INDUSTRIAL RELATIONS ACTS, 1946 TO 1990
SECTION 26(1), INDUSTRIAL RELATIONS ACT, 1990
(REPRESENTED BY THE IRISH BUSINESS AND EMPLOYERS' CONFEDERATION)
- AND -
Chairman: Ms Jenkinson
Employer Member: Mr Pierce
Worker Member: Mr O'Neill
1. Introduction of a dual fortnightly and monthly pay system.
2. The Company is a UK-owned retail outlet which has been trading in Dublin city since 1996, employing a staff of approximately 250, 60% of whom are part-time, and all of whom are paid monthly. The dispute concerns a claim by the Union, which represents in the region of 30% of the staff, for the introduction of a dual fortnightly/monthly pay system. The Union's claim is on the grounds that there is considerable dissatisfaction amongst staff with the current system. ( A Company/Union survey of all staff, to which there was a response of approximately 50%, indicated that around 80% of the respondents were in favour of a dual system, the remainder wishing to retain the monthly system). The Company opposes the claim, in the main, due to the considerable costs involved in changeover from the current system. Additionally, the Company states, monthly pay is a component of the terms and conditions for all staff, on commencement.
The dispute was the subject of 3 conciliation conferences, under the auspices of the Labour Relations Commission, following which agreement was not reached. The dispute was referred to the Labour Court, on the 28th February, 2000, in accordance with Section 26(1) of the Industrial Relations Act, 1990. The Court carried out its investigation on the 4th May, 2000.
3. 1. It should be recognised that the introduction of fortnightly pay would be hugely beneficial to the staff in question, who are relatively low-paid. In the retail trade in general, the norm is for staff to be paid weekly, and in the Civil Service most clerical and hourly paid employees are paid weekly, with middle management being paid fortnightly and only senior management being paid monthly.
2. The survey carried out shows overwhelming support for the introduction of fortnightly pay. Furthermore, the introduction of fortnightly pay would lead to the reduction of ongoing payroll problems (details supplied to the Court).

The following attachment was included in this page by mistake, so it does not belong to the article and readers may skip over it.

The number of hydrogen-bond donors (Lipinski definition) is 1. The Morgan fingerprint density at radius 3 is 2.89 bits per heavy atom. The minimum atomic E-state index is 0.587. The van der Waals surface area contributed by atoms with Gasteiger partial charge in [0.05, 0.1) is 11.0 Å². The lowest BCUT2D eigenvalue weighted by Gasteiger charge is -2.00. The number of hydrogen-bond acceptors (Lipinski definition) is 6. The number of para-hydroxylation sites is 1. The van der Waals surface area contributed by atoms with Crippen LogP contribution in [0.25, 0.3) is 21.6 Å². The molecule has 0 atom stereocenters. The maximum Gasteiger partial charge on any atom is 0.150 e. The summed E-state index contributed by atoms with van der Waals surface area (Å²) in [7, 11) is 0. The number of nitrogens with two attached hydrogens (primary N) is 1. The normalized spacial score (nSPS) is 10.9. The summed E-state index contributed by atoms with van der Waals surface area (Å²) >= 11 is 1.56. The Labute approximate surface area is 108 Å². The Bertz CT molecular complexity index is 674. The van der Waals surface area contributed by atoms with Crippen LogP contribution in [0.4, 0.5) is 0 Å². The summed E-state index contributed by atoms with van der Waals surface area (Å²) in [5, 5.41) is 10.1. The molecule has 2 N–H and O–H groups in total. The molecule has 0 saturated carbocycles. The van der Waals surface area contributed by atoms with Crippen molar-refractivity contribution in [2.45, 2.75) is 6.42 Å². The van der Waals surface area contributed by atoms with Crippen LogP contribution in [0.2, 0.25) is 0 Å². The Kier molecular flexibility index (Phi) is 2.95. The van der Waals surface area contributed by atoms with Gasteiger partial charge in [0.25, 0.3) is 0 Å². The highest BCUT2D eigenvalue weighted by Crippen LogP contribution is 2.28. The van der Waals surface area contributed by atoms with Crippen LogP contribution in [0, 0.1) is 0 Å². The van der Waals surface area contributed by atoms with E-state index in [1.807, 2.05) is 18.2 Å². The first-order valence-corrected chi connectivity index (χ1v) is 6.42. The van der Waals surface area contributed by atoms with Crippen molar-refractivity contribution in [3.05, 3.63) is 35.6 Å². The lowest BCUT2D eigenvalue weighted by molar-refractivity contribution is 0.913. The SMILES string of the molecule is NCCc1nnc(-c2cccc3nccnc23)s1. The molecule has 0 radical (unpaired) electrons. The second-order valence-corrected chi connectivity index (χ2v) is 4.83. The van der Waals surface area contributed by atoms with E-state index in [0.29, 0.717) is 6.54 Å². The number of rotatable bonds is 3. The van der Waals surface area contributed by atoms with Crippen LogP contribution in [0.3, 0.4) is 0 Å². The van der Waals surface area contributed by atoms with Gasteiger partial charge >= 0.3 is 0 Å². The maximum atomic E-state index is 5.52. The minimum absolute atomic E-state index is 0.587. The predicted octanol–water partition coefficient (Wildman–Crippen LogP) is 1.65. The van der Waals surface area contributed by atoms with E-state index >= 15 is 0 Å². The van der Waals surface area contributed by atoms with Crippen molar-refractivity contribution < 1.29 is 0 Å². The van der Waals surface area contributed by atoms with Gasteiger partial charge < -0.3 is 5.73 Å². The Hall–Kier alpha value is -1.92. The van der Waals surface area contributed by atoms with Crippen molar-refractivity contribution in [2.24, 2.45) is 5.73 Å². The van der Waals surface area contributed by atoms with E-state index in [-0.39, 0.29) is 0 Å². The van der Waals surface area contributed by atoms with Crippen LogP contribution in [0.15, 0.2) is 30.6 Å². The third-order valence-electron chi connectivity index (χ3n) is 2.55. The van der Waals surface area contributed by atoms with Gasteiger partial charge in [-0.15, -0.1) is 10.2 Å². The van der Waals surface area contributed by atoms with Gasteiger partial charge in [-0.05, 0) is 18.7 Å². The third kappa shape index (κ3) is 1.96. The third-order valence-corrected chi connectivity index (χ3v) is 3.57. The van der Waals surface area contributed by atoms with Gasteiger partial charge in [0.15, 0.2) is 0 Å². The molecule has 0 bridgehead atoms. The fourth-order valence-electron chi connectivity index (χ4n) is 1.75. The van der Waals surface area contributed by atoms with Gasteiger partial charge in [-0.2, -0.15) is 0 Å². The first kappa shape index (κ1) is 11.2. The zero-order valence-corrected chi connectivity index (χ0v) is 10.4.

3. The Union considers that the cost of the changes sought, as stated by the Company, are exaggerated. The positive implications of a fortnightly pay-system far outweigh the costs that would be incurred in its implementation.
4. 1. There are very significant cost-implications associated with the introduction of a dual payroll system, including the direct set up costs, along with the ongoing cost of operating a dual system, in addition to the current cost of operating the monthly system (details supplied to the Court).
2. There would be knock-on costs as payroll is not an isolated function in that it feeds into a multiplicity of other operational systems, including financial accounting systems, profit & loss statements, etc. There is also a disproportionate cost associated with a dual payroll system, as the Company operates a monthly system throughout its 90 UK stores and a different system in one store would be inconsistent with the business as a whole.
3. Monthly pay has existed as an agreed term and condition of employment from the outset, accepted by all staff on recruitment. As in the past, the Company will, in the future, make temporary adjustments to payroll, where individuals so require.
4. Being a cost-increasing claim, it is precluded under the terms of Section 11 of the Programme for Prosperity and Fairness, as it was previously under Partnership 2000.
The Court has considered the written and oral presentations made by the Union and the Company. Both sides accept that an agreement was freely entered into, in 1998, which outlined the frequency of payment as being on a monthly basis. The Court considers that this agreement has a clear meaning and must be adhered to by both sides.
However, the Court recommends that, while preserving the intent of the agreement, the Company should examine ways of ameliorating the difficulties, as outlined to the Court, which are encountered by a significant number of employees, especially those on part-time work.
Signed on behalf of the Labour Court
30th May, 2000______________________
Enquiries concerning this Recommendation should be addressed to Michael Keegan, Court Secretary.